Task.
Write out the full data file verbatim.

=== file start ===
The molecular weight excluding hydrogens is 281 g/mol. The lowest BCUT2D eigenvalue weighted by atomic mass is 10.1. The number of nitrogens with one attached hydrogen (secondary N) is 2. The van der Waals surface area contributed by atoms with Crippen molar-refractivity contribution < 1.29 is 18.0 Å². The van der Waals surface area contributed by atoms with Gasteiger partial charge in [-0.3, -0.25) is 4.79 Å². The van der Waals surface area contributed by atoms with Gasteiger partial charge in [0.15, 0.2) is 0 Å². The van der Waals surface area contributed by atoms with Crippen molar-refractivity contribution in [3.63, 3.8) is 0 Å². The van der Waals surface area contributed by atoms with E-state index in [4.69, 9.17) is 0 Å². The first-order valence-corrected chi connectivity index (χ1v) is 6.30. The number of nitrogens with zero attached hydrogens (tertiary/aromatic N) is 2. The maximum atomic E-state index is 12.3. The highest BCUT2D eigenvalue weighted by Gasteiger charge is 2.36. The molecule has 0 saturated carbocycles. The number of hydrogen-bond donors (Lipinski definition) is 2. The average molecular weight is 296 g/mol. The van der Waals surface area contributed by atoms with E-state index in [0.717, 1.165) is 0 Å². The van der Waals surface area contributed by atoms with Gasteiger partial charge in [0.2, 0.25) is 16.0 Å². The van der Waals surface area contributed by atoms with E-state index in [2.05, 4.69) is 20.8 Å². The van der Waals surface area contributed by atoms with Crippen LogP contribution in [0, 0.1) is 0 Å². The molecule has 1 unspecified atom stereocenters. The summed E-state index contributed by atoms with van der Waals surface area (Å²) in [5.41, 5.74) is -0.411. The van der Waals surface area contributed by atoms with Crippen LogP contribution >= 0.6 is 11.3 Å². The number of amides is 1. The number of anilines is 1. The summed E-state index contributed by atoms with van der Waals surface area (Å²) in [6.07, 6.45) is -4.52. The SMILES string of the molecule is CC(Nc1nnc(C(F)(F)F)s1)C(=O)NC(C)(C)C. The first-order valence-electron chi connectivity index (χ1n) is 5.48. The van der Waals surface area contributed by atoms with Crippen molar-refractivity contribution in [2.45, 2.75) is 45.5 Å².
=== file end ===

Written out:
The molecular weight excluding hydrogens is 281 g/mol. The lowest BCUT2D eigenvalue weighted by atomic mass is 10.1. The number of nitrogens with one attached hydrogen (secondary N) is 2. The van der Waals surface area contributed by atoms with Crippen molar-refractivity contribution < 1.29 is 18.0 Å². The van der Waals surface area contributed by atoms with Gasteiger partial charge in [-0.3, -0.25) is 4.79 Å². The van der Waals surface area contributed by atoms with Gasteiger partial charge in [0.15, 0.2) is 0 Å². The van der Waals surface area contributed by atoms with Crippen molar-refractivity contribution in [3.63, 3.8) is 0 Å². The van der Waals surface area contributed by atoms with E-state index in [4.69, 9.17) is 0 Å². The first-order valence-corrected chi connectivity index (χ1v) is 6.30. The number of nitrogens with zero attached hydrogens (tertiary/aromatic N) is 2. The maximum atomic E-state index is 12.3. The highest BCUT2D eigenvalue weighted by Gasteiger charge is 2.36. The molecule has 0 saturated carbocycles. The number of hydrogen-bond donors (Lipinski definition) is 2. The average molecular weight is 296 g/mol. The van der Waals surface area contributed by atoms with E-state index in [0.717, 1.165) is 0 Å². The van der Waals surface area contributed by atoms with Gasteiger partial charge in [0.2, 0.25) is 16.0 Å². The van der Waals surface area contributed by atoms with E-state index in [2.05, 4.69) is 20.8 Å². The van der Waals surface area contributed by atoms with Crippen LogP contribution in [0, 0.1) is 0 Å². The molecule has 1 unspecified atom stereocenters. The summed E-state index contributed by atoms with van der Waals surface area (Å²) in [5.41, 5.74) is -0.411. The van der Waals surface area contributed by atoms with Crippen LogP contribution >= 0.6 is 11.3 Å². The number of amides is 1. The number of anilines is 1. The summed E-state index contributed by atoms with van der Waals surface area (Å²) in [6.07, 6.45) is -4.52. The SMILES string of the molecule is CC(Nc1nnc(C(F)(F)F)s1)C(=O)NC(C)(C)C. The first-order valence-electron chi connectivity index (χ1n) is 5.48. The van der Waals surface area contributed by atoms with Crippen molar-refractivity contribution in [2.45, 2.75) is 45.5 Å².